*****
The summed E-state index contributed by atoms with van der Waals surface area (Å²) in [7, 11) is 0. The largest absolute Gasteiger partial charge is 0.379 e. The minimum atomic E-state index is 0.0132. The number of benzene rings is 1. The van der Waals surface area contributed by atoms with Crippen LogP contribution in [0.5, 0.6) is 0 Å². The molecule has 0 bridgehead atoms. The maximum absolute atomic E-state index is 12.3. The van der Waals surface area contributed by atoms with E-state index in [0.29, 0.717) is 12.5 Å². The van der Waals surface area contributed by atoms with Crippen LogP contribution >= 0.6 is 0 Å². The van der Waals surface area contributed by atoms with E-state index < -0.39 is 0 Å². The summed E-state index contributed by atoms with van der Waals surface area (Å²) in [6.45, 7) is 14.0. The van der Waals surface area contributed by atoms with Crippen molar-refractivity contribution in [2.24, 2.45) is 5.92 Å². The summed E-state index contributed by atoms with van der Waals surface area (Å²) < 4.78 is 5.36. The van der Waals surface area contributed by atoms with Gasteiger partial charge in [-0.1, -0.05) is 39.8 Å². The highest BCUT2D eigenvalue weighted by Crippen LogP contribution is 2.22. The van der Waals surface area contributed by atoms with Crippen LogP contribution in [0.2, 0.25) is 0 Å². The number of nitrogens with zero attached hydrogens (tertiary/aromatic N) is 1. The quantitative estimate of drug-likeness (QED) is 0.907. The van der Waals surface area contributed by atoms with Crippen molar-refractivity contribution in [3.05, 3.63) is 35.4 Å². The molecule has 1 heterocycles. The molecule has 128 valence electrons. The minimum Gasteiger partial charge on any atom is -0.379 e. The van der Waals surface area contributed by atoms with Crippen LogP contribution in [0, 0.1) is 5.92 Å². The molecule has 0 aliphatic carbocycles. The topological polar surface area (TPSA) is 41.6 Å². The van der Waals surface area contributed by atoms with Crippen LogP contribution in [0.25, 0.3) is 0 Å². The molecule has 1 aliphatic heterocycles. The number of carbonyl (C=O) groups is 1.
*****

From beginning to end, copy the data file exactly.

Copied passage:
The summed E-state index contributed by atoms with van der Waals surface area (Å²) in [7, 11) is 0. The largest absolute Gasteiger partial charge is 0.379 e. The minimum atomic E-state index is 0.0132. The number of benzene rings is 1. The van der Waals surface area contributed by atoms with Crippen LogP contribution in [0.5, 0.6) is 0 Å². The molecule has 0 bridgehead atoms. The maximum absolute atomic E-state index is 12.3. The van der Waals surface area contributed by atoms with E-state index in [0.29, 0.717) is 12.5 Å². The van der Waals surface area contributed by atoms with Crippen LogP contribution >= 0.6 is 0 Å². The van der Waals surface area contributed by atoms with E-state index < -0.39 is 0 Å². The summed E-state index contributed by atoms with van der Waals surface area (Å²) in [6.45, 7) is 14.0. The van der Waals surface area contributed by atoms with Crippen molar-refractivity contribution in [2.24, 2.45) is 5.92 Å². The summed E-state index contributed by atoms with van der Waals surface area (Å²) < 4.78 is 5.36. The van der Waals surface area contributed by atoms with Gasteiger partial charge in [-0.1, -0.05) is 39.8 Å². The highest BCUT2D eigenvalue weighted by Crippen LogP contribution is 2.22. The van der Waals surface area contributed by atoms with Crippen LogP contribution in [0.2, 0.25) is 0 Å². The number of nitrogens with zero attached hydrogens (tertiary/aromatic N) is 1. The quantitative estimate of drug-likeness (QED) is 0.907. The van der Waals surface area contributed by atoms with Crippen molar-refractivity contribution in [3.05, 3.63) is 35.4 Å². The molecule has 1 heterocycles. The molecule has 128 valence electrons. The minimum Gasteiger partial charge on any atom is -0.379 e. The van der Waals surface area contributed by atoms with Crippen LogP contribution in [0, 0.1) is 5.92 Å². The molecule has 0 aliphatic carbocycles. The topological polar surface area (TPSA) is 41.6 Å². The van der Waals surface area contributed by atoms with Crippen LogP contribution in [0.25, 0.3) is 0 Å². The molecule has 1 aliphatic heterocycles. The number of carbonyl (C=O) groups is 1.